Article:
David Cameron delivers a speech to business leaders at a conference in the Old Granada TV Studios on January 8, 2015 in Manchester. Photograph: Getty Images.
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PMQs review: Cameron's Green shield protects him from Miliband's TV debates attack

The PM's charge that the Labour leader was running scared of the Greens allowed him to avoid humiliation. 

The debate about the debates came to today's PMQs. After David Cameron's self-interested declaration that he won't participate unless the Greens are included, Ed Miliband wryly reminded him of what "a party leader" said in 2010: "It would have been feeble to find some excuse to back out. So I thought we've got to stick at this. We've got to do it." Cameron replied by merely restating his original position: "You cannot have two minor parties [the Lib Dems and Ukip] without the third minor party" (a line that prompted a cry of pain from Nick Clegg). He added: "So I put the question to him, why is he so frightened of debating the Green Party?"

It was, as Miliband later said, "a pathetic excuse". But it was enough for Cameron to make it through the session without humiliation. To the PM's charge that he was "chicken" when it comes to the Greens, Miliband reasonably replied that it was up to the broadcasters who they invite. But this sidestep, avoiding the direct question of whether he thinks the Greens should be included, allowed Cameron to score some points.

The Labour leader delivered the best line when he declared in his final question: "In the words of his heroine, Lady Thatcher, he is frit." But Cameron revealed his calculation when he responded by changing the subject to the economy: "He can't talk about unemployment because it's coming down. He can't talk about growth and the economy because it's going up. He can't talk about his energy price freeze because it's turned into a total joke. I have to say to him, Mr Speaker, the more time he and I can spend in a television studio and on television, the happier I will be. But please, if he's got any more questions left, ask a serious one."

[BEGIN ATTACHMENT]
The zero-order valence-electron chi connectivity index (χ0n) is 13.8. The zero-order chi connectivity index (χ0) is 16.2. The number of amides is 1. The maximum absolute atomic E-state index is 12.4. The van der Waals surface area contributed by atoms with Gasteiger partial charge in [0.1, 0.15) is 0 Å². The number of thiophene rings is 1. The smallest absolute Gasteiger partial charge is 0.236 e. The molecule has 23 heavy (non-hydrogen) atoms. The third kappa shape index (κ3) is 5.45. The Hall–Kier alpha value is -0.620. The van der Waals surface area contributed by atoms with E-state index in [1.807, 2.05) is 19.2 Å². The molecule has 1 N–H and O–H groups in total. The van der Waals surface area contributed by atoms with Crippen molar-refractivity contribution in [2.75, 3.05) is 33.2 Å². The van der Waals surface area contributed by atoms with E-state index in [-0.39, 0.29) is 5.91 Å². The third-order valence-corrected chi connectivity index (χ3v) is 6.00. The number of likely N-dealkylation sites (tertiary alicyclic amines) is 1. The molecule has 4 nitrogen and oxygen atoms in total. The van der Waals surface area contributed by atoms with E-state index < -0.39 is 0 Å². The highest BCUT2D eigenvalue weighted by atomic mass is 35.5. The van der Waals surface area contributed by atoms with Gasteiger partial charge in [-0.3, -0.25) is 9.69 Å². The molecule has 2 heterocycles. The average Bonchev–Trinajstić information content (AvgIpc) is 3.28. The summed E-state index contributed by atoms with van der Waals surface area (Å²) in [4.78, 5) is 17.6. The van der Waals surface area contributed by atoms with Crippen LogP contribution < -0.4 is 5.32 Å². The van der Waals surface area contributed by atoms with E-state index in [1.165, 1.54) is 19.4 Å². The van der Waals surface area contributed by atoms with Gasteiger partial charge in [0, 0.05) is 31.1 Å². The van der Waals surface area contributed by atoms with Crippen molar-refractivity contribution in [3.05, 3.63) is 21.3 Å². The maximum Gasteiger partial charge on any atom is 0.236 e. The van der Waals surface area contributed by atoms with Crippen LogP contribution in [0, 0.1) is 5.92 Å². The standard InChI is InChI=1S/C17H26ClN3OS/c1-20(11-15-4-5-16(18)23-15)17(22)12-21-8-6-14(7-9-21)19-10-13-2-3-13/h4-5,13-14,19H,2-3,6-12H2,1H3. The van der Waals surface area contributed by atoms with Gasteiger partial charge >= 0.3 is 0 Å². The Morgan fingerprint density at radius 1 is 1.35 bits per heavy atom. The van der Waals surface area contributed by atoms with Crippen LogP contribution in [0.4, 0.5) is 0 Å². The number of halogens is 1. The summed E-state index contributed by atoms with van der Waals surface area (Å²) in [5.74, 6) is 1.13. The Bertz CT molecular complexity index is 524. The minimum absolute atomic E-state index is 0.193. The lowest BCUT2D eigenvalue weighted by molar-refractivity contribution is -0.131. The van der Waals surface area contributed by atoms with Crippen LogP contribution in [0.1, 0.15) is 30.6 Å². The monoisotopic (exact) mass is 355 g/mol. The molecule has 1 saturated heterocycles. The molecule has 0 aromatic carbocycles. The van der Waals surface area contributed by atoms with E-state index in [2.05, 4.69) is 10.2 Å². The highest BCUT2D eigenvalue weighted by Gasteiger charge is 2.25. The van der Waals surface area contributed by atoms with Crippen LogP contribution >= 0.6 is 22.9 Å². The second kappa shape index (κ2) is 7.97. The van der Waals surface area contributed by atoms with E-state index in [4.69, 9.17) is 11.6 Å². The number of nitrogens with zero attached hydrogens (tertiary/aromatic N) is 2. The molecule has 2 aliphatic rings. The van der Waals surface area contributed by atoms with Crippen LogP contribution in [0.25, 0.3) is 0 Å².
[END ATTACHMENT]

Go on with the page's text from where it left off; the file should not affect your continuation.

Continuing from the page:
Cameron's accurate belief is that voters are largely uninterested in a process-centred row about the TV debates. As pollsters like to say, the issue lacks "salience". Few, if any, will change their votes based on whether or not Cameron takes part in TV debates. Scarred by the experience of 2010, when Nick Clegg stole his insurgent mantle, he has calculated that the political cost of avoiding the debates is lower than the cost of participating (and allowing Miliband and Nigel Farage to land easy hits on him). Today's PMQs showed that Cameron is relaxed about riding out this argument. 

Meanwhile, the Tories are now briefing that Cameron is prepared to take part in a five-way debate (the three main party leaders, Ukip and the Greens) and a head-to-head with Miliband, but not a three-way debate with the Labour leader and Clegg. The reason for this stance is easily identified: a debate between the two coalition leaders and Miliband would allow the latter to play the outsider - the role that so aided Clegg in 2010. 

George Eaton is political editor of the New Statesman.

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Tony Blair won't endorse the Labour leader - Jeremy Corbyn's fans are celebrating

The thrice-elected Prime Minister is no fan of the new Labour leader. 

Labour heavyweights usually support each other - at least in public. But the former Prime Minister Tony Blair couldn't bring himself to do so when asked on Sky News.

He dodged the question of whether the current Labour leader was the best person to lead the country, instead urging voters not to give Theresa May a "blank cheque". 

If this seems shocking, it's worth remembering that Corbyn refused to say whether he would pick "Trotskyism or Blairism" during the Labour leadership campaign. Corbyn was after all behind the Stop the War Coalition, which opposed Blair's decision to join the invasion of Iraq. 

For some Corbyn supporters, it seems that there couldn't be a greater boon than the thrice-elected PM witholding his endorsement in a critical general election. 

Julia Rampen is the digital news editor of the New Statesman (previously editor of The Staggers, The New Statesman's online rolling politics blog). She has also been deputy editor at Mirror Money Online and has worked as a financial journalist for several trade magazines. 

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